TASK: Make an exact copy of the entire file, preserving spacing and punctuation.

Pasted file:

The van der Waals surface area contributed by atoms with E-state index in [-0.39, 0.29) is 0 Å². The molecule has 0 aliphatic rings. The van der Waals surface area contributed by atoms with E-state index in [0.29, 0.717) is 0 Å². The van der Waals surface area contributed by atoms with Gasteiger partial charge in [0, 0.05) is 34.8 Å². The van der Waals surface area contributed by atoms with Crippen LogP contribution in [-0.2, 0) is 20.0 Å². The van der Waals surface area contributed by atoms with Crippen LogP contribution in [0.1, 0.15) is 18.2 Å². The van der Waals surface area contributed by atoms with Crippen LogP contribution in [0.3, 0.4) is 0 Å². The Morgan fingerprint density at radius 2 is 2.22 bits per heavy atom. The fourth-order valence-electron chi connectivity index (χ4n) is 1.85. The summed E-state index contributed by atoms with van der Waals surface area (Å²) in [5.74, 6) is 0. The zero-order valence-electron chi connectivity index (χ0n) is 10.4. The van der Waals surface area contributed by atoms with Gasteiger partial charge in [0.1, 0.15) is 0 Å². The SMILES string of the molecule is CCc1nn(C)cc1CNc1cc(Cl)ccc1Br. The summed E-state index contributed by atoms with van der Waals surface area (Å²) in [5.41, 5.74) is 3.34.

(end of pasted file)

The van der Waals surface area contributed by atoms with E-state index in [-0.39, 0.29) is 0 Å². The molecule has 0 aliphatic rings. The van der Waals surface area contributed by atoms with E-state index in [0.29, 0.717) is 0 Å². The van der Waals surface area contributed by atoms with Gasteiger partial charge in [0, 0.05) is 34.8 Å². The van der Waals surface area contributed by atoms with Crippen LogP contribution in [-0.2, 0) is 20.0 Å². The van der Waals surface area contributed by atoms with Crippen LogP contribution in [0.1, 0.15) is 18.2 Å². The van der Waals surface area contributed by atoms with Crippen LogP contribution in [0.3, 0.4) is 0 Å². The Morgan fingerprint density at radius 2 is 2.22 bits per heavy atom. The fourth-order valence-electron chi connectivity index (χ4n) is 1.85. The summed E-state index contributed by atoms with van der Waals surface area (Å²) in [5.74, 6) is 0. The zero-order valence-electron chi connectivity index (χ0n) is 10.4. The van der Waals surface area contributed by atoms with Gasteiger partial charge in [0.1, 0.15) is 0 Å². The SMILES string of the molecule is CCc1nn(C)cc1CNc1cc(Cl)ccc1Br. The summed E-state index contributed by atoms with van der Waals surface area (Å²) in [5.41, 5.74) is 3.34.